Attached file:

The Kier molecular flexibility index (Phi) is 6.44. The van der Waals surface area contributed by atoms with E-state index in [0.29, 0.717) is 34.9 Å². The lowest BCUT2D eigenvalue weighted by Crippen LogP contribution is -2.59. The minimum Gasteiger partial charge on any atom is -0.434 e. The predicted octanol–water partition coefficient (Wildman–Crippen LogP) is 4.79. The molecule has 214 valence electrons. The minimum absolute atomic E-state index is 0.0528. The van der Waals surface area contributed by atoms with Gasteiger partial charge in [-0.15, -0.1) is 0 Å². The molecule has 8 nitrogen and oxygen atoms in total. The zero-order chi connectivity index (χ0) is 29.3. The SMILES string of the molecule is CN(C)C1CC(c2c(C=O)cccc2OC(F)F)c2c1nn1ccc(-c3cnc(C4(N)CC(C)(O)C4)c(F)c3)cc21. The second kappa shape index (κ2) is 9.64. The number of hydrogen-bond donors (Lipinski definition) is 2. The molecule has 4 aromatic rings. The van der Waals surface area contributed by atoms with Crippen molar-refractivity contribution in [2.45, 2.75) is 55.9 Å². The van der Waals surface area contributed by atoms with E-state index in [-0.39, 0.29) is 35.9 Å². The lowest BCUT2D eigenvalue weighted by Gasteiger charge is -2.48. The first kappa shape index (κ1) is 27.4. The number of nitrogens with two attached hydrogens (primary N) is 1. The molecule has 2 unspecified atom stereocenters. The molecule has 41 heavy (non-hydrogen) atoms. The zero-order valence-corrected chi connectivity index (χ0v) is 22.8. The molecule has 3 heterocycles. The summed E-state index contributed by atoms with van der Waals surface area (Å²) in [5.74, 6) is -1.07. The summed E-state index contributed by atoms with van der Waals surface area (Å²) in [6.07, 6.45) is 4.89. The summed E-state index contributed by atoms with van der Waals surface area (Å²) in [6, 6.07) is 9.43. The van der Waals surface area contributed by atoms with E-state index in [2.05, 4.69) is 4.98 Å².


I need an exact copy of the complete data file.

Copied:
The Kier molecular flexibility index (Phi) is 6.44. The van der Waals surface area contributed by atoms with E-state index in [0.29, 0.717) is 34.9 Å². The lowest BCUT2D eigenvalue weighted by Crippen LogP contribution is -2.59. The minimum Gasteiger partial charge on any atom is -0.434 e. The predicted octanol–water partition coefficient (Wildman–Crippen LogP) is 4.79. The molecule has 214 valence electrons. The minimum absolute atomic E-state index is 0.0528. The van der Waals surface area contributed by atoms with Gasteiger partial charge in [-0.15, -0.1) is 0 Å². The molecule has 8 nitrogen and oxygen atoms in total. The zero-order chi connectivity index (χ0) is 29.3. The SMILES string of the molecule is CN(C)C1CC(c2c(C=O)cccc2OC(F)F)c2c1nn1ccc(-c3cnc(C4(N)CC(C)(O)C4)c(F)c3)cc21. The second kappa shape index (κ2) is 9.64. The number of hydrogen-bond donors (Lipinski definition) is 2. The molecule has 4 aromatic rings. The van der Waals surface area contributed by atoms with Crippen molar-refractivity contribution in [2.45, 2.75) is 55.9 Å². The van der Waals surface area contributed by atoms with E-state index in [-0.39, 0.29) is 35.9 Å². The lowest BCUT2D eigenvalue weighted by Gasteiger charge is -2.48. The first kappa shape index (κ1) is 27.4. The number of nitrogens with two attached hydrogens (primary N) is 1. The molecule has 2 unspecified atom stereocenters. The molecule has 41 heavy (non-hydrogen) atoms. The zero-order valence-corrected chi connectivity index (χ0v) is 22.8. The molecule has 3 heterocycles. The summed E-state index contributed by atoms with van der Waals surface area (Å²) in [5.74, 6) is -1.07. The summed E-state index contributed by atoms with van der Waals surface area (Å²) in [6.07, 6.45) is 4.89. The summed E-state index contributed by atoms with van der Waals surface area (Å²) in [6, 6.07) is 9.43. The van der Waals surface area contributed by atoms with E-state index in [2.05, 4.69) is 4.98 Å².